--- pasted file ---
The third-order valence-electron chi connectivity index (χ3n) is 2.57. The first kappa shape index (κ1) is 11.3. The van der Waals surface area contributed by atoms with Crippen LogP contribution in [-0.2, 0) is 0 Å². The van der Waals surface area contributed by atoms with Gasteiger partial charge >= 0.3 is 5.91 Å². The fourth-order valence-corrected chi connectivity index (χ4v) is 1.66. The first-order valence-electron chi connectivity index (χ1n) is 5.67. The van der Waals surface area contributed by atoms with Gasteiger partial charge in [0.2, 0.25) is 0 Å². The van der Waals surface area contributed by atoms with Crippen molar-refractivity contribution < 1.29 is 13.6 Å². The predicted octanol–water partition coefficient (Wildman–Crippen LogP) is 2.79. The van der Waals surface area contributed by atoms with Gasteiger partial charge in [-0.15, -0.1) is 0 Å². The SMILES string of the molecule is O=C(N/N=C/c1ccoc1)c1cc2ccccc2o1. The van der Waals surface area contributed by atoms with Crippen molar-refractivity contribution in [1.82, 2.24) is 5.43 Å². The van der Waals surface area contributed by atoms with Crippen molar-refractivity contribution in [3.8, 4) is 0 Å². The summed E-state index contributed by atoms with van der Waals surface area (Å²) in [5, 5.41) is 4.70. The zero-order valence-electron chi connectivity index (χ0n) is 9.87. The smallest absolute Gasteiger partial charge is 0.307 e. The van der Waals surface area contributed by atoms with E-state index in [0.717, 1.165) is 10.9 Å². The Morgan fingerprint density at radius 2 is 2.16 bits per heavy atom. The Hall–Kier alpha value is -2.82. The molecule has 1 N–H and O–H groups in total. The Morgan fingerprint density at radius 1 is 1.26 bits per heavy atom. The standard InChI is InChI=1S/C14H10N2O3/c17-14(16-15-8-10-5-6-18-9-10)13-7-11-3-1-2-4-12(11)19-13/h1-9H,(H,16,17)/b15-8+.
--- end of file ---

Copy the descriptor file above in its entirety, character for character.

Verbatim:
The third-order valence-electron chi connectivity index (χ3n) is 2.57. The first kappa shape index (κ1) is 11.3. The van der Waals surface area contributed by atoms with Crippen LogP contribution in [-0.2, 0) is 0 Å². The van der Waals surface area contributed by atoms with Gasteiger partial charge >= 0.3 is 5.91 Å². The fourth-order valence-corrected chi connectivity index (χ4v) is 1.66. The first-order valence-electron chi connectivity index (χ1n) is 5.67. The van der Waals surface area contributed by atoms with Gasteiger partial charge in [0.2, 0.25) is 0 Å². The van der Waals surface area contributed by atoms with Crippen molar-refractivity contribution < 1.29 is 13.6 Å². The predicted octanol–water partition coefficient (Wildman–Crippen LogP) is 2.79. The van der Waals surface area contributed by atoms with Gasteiger partial charge in [-0.15, -0.1) is 0 Å². The SMILES string of the molecule is O=C(N/N=C/c1ccoc1)c1cc2ccccc2o1. The van der Waals surface area contributed by atoms with Crippen molar-refractivity contribution in [1.82, 2.24) is 5.43 Å². The van der Waals surface area contributed by atoms with Crippen molar-refractivity contribution in [3.8, 4) is 0 Å². The summed E-state index contributed by atoms with van der Waals surface area (Å²) in [5, 5.41) is 4.70. The zero-order valence-electron chi connectivity index (χ0n) is 9.87. The smallest absolute Gasteiger partial charge is 0.307 e. The van der Waals surface area contributed by atoms with E-state index in [0.717, 1.165) is 10.9 Å². The Morgan fingerprint density at radius 2 is 2.16 bits per heavy atom. The Hall–Kier alpha value is -2.82. The molecule has 1 N–H and O–H groups in total. The Morgan fingerprint density at radius 1 is 1.26 bits per heavy atom. The standard InChI is InChI=1S/C14H10N2O3/c17-14(16-15-8-10-5-6-18-9-10)13-7-11-3-1-2-4-12(11)19-13/h1-9H,(H,16,17)/b15-8+.